This disconnect between religion and the God who inspired said religion is why people like Ray Smith seek out alternative practices to be true to themselves and to their environment. Many people like Smith’s family confuse Buddhism for a religion and, depending on who ask in the different Buddhist branches, it is a religion; but the Zen Buddhism practiced by Smith and those in his generation deconstructs Buddhism from its pomp and circumstance to get to the core of the Buddha’s teachings. The teachings themselves are a science of the mind, rather than a religion, and allow people to grow into a better whatever they may be through focusing on the breath. For Smith, Zen gave his spirituality a substance his Catholicism could never give because it was too concerned with conforming itself to the image of the American machine. When people like Smith want to increase in love, charity, and gratitude they will gravitate towards a practice that cultivates those virtues. By doing so a community is formed around them, but not in the sense of belonging to a specific group of people who share a common goal. The community is one based on interconnectedness because they are something in common with all sentient beings: they are alive, they want to be happy, and they want to be free of suffering. Even in solitude we are connected, and every small act kindness we do is an improvement in the world around us. Ray Smith ceased to be a Buddhist and a Christian, and became Buddha-like and Christ-like.

Pererin Part 1

dharma bum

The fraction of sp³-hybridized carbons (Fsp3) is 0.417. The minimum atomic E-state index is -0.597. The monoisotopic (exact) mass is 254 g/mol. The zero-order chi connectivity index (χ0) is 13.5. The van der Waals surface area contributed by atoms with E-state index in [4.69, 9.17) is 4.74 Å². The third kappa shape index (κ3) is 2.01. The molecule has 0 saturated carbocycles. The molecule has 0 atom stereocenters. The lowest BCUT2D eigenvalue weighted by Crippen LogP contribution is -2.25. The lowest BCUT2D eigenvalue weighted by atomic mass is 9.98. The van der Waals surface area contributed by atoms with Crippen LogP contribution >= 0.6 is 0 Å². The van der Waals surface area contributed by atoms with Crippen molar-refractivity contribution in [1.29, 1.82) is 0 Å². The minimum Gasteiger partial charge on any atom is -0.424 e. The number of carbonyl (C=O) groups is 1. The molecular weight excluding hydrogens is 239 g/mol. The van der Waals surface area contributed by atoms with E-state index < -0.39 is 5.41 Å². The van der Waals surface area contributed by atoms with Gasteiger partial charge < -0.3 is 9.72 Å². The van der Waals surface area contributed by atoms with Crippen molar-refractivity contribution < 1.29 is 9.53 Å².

I find myself circling around Jack Kerouac’s Dharma Bums once again. There have been people who say On the Road captured The Beat Generation as Hemingway’s The Sun also Rises captured The Lost Generation; and I agree. On the Road caught my attention, and I resonated with the search for God, IT, and whatever else is bigger than the manufactured grey life; but Dharma Bums shook something deeper in me. The book is not entirely fiction, but a creative non-fiction with the real events novelized to express the longing Kerouac had to find a place of peace in the presence of Jesus. Granted he goes back and forth with Buddhist and Catholic imagery, but for him the two approaches were intertwined, and the teachings of The Buddha are what gave him insight to his own Catholicism. The religious imagery, though, is not what drew me to the book, but Kerouac’s journey from Mexico and across America as a religious wanderer—a modern bikhu (monk) practicing the teachings in The Diamond Sutra. I did not discover the Buddha until my early thirties, but, like Kerouac, the teachings helped me understand my own Catholic faith and why I found the spiritual practice empty. The emptiness was not limited to Catholicism, and I experienced the same lack in the three branches of Christianity. I had become a disaffected Christian as Alan Watts so aptly put in his 1958 essay, “Beat Zen, Square Zen, and Zen” to describe the people in the 1950’s who flocked to Zen Buddhism to become more Christ like. Jack Kerouac’s journey in Dharma Bums can be separated into three parts as the three jewels of Buddhism: “I take refuge in the Dharma. I take refuge in the sangha. I take refuge in the Buddha.”